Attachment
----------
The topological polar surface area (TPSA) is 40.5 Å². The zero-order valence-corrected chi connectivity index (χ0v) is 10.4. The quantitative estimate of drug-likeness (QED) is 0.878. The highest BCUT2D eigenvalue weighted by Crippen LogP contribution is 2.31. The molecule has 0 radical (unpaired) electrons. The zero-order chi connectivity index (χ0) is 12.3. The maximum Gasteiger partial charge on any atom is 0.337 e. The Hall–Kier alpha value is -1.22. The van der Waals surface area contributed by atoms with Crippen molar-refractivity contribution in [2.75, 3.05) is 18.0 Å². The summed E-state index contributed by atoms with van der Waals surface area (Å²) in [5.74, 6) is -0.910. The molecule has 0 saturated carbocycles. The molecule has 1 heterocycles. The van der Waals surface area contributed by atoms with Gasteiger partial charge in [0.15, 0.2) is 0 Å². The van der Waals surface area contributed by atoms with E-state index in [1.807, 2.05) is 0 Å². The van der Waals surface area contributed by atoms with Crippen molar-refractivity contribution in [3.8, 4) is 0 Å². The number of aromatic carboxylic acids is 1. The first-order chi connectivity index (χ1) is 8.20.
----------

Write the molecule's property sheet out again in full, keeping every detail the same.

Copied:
The topological polar surface area (TPSA) is 40.5 Å². The zero-order valence-corrected chi connectivity index (χ0v) is 10.4. The quantitative estimate of drug-likeness (QED) is 0.878. The highest BCUT2D eigenvalue weighted by Crippen LogP contribution is 2.31. The molecule has 0 radical (unpaired) electrons. The zero-order chi connectivity index (χ0) is 12.3. The maximum Gasteiger partial charge on any atom is 0.337 e. The Hall–Kier alpha value is -1.22. The van der Waals surface area contributed by atoms with Crippen molar-refractivity contribution in [2.75, 3.05) is 18.0 Å². The summed E-state index contributed by atoms with van der Waals surface area (Å²) in [5.74, 6) is -0.910. The molecule has 0 saturated carbocycles. The molecule has 1 heterocycles. The van der Waals surface area contributed by atoms with Gasteiger partial charge in [0.15, 0.2) is 0 Å². The van der Waals surface area contributed by atoms with E-state index in [1.807, 2.05) is 0 Å². The van der Waals surface area contributed by atoms with Crippen molar-refractivity contribution in [3.8, 4) is 0 Å². The number of aromatic carboxylic acids is 1. The first-order chi connectivity index (χ1) is 8.20.